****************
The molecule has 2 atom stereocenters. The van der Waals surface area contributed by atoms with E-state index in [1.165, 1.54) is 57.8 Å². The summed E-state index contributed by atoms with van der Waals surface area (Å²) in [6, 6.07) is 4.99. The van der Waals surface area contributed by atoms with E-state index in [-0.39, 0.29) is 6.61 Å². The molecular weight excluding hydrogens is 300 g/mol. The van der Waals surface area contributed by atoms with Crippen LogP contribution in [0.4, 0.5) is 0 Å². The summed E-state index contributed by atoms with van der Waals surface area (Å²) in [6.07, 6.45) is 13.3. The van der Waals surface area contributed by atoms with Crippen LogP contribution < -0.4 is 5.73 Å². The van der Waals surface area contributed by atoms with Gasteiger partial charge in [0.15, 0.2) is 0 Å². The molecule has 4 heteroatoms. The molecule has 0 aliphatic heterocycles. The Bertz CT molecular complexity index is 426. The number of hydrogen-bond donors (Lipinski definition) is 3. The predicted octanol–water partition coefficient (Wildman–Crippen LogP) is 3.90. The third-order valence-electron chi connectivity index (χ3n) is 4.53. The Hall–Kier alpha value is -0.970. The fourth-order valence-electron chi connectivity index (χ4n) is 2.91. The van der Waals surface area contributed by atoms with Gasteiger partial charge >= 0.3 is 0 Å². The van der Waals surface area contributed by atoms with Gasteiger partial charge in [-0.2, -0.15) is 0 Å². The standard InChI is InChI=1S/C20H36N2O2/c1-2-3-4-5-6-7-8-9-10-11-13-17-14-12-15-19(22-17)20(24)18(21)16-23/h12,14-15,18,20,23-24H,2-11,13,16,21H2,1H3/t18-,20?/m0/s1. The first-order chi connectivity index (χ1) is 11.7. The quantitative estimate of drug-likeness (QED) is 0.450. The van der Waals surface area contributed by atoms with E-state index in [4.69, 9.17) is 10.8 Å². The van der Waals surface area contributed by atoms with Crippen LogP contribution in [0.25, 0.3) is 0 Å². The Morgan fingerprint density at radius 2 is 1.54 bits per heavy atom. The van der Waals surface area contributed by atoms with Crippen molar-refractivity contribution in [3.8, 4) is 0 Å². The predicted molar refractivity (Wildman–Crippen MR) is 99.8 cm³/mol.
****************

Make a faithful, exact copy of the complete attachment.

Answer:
The molecule has 2 atom stereocenters. The van der Waals surface area contributed by atoms with E-state index in [1.165, 1.54) is 57.8 Å². The summed E-state index contributed by atoms with van der Waals surface area (Å²) in [6, 6.07) is 4.99. The van der Waals surface area contributed by atoms with E-state index in [-0.39, 0.29) is 6.61 Å². The molecular weight excluding hydrogens is 300 g/mol. The van der Waals surface area contributed by atoms with Crippen LogP contribution in [0.4, 0.5) is 0 Å². The summed E-state index contributed by atoms with van der Waals surface area (Å²) in [6.07, 6.45) is 13.3. The van der Waals surface area contributed by atoms with Crippen LogP contribution < -0.4 is 5.73 Å². The van der Waals surface area contributed by atoms with Gasteiger partial charge in [0.15, 0.2) is 0 Å². The molecule has 4 heteroatoms. The molecule has 0 aliphatic heterocycles. The Bertz CT molecular complexity index is 426. The number of hydrogen-bond donors (Lipinski definition) is 3. The predicted octanol–water partition coefficient (Wildman–Crippen LogP) is 3.90. The third-order valence-electron chi connectivity index (χ3n) is 4.53. The Hall–Kier alpha value is -0.970. The fourth-order valence-electron chi connectivity index (χ4n) is 2.91. The van der Waals surface area contributed by atoms with Gasteiger partial charge >= 0.3 is 0 Å². The van der Waals surface area contributed by atoms with Gasteiger partial charge in [-0.2, -0.15) is 0 Å². The standard InChI is InChI=1S/C20H36N2O2/c1-2-3-4-5-6-7-8-9-10-11-13-17-14-12-15-19(22-17)20(24)18(21)16-23/h12,14-15,18,20,23-24H,2-11,13,16,21H2,1H3/t18-,20?/m0/s1. The first-order chi connectivity index (χ1) is 11.7. The quantitative estimate of drug-likeness (QED) is 0.450. The van der Waals surface area contributed by atoms with E-state index in [4.69, 9.17) is 10.8 Å². The van der Waals surface area contributed by atoms with Crippen LogP contribution in [0.25, 0.3) is 0 Å². The Morgan fingerprint density at radius 2 is 1.54 bits per heavy atom. The van der Waals surface area contributed by atoms with Crippen molar-refractivity contribution in [3.8, 4) is 0 Å². The predicted molar refractivity (Wildman–Crippen MR) is 99.8 cm³/mol.